Date of Award
Doctor of Philosophy (PhD)
This dissertation documents the positive relationship between financial distress and equity issuance and shows that dilution explains the low stock returns of distressed firms. When the cross-section of firms is sorted by degree of distress, the value-weighted mean of the monthly net issuance rate increases significantly from 0.05% for the safest decile portfolio to 0.95% for the highest. Moreover, the low returns of distressed firms are found only in past net issuers. The primary source of distressed equity issuances is discounted private issuances. Unlike earlier empirical studies that focus on returns to existing shareholders, I find that firms that issue equity privately do not underperform when returns of existing and new shareholders are combined. I also show that many managers avoid shareholder approval when issuing discounted equity by keeping the fraction of new shares just below the required 20% approval threshold. These findings suggest that dilution explains the low returns of distressed firms.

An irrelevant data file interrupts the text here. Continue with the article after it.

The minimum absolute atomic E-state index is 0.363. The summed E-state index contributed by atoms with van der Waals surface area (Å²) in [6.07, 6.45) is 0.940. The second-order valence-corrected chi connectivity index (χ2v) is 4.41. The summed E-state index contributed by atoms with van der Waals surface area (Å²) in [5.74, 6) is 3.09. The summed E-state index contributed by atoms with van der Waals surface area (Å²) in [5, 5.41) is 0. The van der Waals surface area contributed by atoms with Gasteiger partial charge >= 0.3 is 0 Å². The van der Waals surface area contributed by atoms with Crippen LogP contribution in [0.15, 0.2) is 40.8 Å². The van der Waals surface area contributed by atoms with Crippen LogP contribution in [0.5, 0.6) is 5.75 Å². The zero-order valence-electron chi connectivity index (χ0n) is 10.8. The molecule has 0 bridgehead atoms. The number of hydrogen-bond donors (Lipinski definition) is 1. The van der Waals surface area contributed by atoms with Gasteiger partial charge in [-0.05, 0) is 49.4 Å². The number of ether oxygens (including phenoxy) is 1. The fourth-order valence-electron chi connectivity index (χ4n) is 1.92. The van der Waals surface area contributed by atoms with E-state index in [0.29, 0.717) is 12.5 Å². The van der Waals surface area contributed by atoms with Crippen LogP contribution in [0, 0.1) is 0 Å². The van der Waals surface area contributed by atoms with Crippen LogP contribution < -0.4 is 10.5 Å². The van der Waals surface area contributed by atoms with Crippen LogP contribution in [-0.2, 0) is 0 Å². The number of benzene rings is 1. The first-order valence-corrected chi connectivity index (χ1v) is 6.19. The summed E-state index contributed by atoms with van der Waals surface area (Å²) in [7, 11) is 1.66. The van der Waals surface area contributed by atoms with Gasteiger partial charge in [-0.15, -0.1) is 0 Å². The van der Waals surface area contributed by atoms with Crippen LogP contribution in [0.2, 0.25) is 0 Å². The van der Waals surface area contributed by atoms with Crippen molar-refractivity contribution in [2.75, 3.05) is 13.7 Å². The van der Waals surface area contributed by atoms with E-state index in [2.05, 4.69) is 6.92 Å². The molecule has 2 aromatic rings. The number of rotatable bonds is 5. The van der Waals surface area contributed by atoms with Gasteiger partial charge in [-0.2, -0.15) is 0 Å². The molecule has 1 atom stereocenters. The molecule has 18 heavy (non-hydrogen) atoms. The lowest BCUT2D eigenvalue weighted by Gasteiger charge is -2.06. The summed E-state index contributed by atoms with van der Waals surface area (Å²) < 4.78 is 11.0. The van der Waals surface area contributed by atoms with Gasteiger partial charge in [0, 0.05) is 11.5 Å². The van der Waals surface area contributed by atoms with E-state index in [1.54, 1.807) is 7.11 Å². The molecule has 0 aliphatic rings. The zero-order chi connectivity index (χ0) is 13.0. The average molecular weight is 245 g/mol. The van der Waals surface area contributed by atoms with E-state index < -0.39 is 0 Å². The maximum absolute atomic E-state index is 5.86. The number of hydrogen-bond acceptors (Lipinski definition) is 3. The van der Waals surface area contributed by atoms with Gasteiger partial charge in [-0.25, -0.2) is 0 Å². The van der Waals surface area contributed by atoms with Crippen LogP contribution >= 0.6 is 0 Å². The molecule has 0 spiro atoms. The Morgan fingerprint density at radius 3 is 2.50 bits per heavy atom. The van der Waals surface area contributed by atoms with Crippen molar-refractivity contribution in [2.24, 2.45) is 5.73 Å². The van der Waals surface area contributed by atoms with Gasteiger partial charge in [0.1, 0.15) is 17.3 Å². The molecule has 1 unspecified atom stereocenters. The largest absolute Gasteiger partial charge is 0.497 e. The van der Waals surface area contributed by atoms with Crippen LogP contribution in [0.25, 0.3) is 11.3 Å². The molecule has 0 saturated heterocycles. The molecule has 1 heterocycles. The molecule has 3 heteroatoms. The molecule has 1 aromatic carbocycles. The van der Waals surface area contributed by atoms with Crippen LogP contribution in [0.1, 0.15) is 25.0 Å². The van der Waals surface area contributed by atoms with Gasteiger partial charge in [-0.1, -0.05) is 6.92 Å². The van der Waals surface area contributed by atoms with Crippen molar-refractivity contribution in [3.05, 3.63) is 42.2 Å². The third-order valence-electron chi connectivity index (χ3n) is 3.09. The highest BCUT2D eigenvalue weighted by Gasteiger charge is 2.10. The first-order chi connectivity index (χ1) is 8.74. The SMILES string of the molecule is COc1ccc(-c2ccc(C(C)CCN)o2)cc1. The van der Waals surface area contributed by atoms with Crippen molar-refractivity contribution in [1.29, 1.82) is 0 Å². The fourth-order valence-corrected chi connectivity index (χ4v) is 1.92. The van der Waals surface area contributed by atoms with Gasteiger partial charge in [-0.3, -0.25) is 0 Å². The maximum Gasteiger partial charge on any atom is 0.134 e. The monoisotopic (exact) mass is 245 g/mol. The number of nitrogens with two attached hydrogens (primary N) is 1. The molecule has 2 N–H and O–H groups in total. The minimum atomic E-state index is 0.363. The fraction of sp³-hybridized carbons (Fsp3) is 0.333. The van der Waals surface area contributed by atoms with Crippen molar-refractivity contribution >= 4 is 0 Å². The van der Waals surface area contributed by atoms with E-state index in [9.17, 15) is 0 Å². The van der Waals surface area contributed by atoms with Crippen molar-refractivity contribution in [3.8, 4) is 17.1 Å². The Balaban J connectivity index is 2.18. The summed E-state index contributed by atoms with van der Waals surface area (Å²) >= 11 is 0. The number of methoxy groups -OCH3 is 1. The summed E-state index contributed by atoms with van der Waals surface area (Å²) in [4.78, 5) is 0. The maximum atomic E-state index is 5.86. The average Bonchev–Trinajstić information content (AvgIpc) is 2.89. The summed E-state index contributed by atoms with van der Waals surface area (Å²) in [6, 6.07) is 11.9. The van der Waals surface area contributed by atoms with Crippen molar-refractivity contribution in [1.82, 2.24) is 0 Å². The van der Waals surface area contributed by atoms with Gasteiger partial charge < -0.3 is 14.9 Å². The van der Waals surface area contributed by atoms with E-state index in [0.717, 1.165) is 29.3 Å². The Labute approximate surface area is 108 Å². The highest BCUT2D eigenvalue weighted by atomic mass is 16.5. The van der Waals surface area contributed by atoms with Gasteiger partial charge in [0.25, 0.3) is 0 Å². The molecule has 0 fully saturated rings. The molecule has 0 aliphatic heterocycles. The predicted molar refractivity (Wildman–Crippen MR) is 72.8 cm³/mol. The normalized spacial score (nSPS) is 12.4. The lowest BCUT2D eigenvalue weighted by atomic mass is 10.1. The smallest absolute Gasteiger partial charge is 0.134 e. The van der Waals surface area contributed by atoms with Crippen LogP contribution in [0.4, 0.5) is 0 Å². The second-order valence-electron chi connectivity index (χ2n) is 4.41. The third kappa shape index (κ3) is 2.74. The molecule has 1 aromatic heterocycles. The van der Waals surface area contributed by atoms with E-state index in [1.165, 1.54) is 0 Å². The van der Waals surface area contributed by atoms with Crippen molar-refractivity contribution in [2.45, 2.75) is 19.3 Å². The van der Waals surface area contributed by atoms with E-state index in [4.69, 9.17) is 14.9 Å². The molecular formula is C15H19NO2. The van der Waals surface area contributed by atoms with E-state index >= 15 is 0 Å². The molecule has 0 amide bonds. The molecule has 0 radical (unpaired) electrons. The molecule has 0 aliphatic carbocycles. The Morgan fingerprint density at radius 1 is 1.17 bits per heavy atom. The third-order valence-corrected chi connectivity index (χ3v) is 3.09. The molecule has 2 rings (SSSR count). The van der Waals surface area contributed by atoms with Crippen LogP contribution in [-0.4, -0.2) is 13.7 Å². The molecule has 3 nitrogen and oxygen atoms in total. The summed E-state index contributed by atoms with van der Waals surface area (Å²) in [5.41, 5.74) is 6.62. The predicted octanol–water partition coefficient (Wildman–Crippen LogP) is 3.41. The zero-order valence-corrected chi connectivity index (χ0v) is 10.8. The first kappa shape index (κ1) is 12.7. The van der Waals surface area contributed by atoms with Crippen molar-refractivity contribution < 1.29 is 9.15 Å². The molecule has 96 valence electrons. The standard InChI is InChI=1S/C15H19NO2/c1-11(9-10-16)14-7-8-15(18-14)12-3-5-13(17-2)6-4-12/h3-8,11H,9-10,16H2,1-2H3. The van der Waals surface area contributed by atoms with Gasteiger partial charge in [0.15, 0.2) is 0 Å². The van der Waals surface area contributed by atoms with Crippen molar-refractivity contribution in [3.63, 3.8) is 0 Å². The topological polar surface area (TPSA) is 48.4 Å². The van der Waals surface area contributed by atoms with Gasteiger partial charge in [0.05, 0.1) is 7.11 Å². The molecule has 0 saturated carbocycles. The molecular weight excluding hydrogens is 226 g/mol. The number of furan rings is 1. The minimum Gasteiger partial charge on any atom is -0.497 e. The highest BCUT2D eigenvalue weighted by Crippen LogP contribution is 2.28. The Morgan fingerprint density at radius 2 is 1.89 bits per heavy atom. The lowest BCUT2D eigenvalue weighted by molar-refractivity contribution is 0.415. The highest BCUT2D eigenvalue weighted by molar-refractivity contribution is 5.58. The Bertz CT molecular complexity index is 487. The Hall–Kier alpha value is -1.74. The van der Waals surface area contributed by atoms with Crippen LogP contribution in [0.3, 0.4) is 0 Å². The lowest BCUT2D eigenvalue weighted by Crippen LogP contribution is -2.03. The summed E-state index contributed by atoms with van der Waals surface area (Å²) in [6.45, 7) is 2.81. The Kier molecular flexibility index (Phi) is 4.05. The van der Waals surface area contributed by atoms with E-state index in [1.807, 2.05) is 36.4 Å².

Park, James L., "EQUITY ISSUANCE AND RETURNS TO DISTRESSED FIRMS" (2011). Publicly Accessible Penn Dissertations. Paper 372.